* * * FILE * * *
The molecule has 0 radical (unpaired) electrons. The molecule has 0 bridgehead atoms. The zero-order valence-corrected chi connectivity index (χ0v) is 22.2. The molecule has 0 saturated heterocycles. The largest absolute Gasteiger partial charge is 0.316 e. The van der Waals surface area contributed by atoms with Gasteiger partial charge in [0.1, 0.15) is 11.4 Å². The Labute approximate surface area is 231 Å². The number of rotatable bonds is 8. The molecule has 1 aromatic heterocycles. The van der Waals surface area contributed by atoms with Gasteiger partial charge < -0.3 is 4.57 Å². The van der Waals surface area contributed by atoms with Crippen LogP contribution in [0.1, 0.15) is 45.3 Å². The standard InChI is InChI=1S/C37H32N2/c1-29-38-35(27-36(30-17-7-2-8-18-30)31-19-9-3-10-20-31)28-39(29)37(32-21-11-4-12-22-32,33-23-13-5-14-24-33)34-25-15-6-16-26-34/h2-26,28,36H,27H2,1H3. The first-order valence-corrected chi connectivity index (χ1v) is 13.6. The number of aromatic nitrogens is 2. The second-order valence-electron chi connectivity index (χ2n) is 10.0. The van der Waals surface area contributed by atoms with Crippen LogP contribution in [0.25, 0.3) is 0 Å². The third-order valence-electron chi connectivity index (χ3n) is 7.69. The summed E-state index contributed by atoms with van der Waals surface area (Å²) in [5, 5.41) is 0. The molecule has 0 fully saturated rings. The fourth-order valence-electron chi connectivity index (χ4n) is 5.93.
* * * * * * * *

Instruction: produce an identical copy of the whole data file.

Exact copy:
The molecule has 0 radical (unpaired) electrons. The molecule has 0 bridgehead atoms. The zero-order valence-corrected chi connectivity index (χ0v) is 22.2. The molecule has 0 saturated heterocycles. The largest absolute Gasteiger partial charge is 0.316 e. The van der Waals surface area contributed by atoms with Gasteiger partial charge in [0.1, 0.15) is 11.4 Å². The Labute approximate surface area is 231 Å². The number of rotatable bonds is 8. The molecule has 1 aromatic heterocycles. The van der Waals surface area contributed by atoms with Gasteiger partial charge < -0.3 is 4.57 Å². The van der Waals surface area contributed by atoms with Crippen LogP contribution in [0.1, 0.15) is 45.3 Å². The standard InChI is InChI=1S/C37H32N2/c1-29-38-35(27-36(30-17-7-2-8-18-30)31-19-9-3-10-20-31)28-39(29)37(32-21-11-4-12-22-32,33-23-13-5-14-24-33)34-25-15-6-16-26-34/h2-26,28,36H,27H2,1H3. The first-order valence-corrected chi connectivity index (χ1v) is 13.6. The number of aromatic nitrogens is 2. The second-order valence-electron chi connectivity index (χ2n) is 10.0. The van der Waals surface area contributed by atoms with Crippen LogP contribution in [0.25, 0.3) is 0 Å². The third-order valence-electron chi connectivity index (χ3n) is 7.69. The summed E-state index contributed by atoms with van der Waals surface area (Å²) in [5, 5.41) is 0. The molecule has 0 fully saturated rings. The fourth-order valence-electron chi connectivity index (χ4n) is 5.93.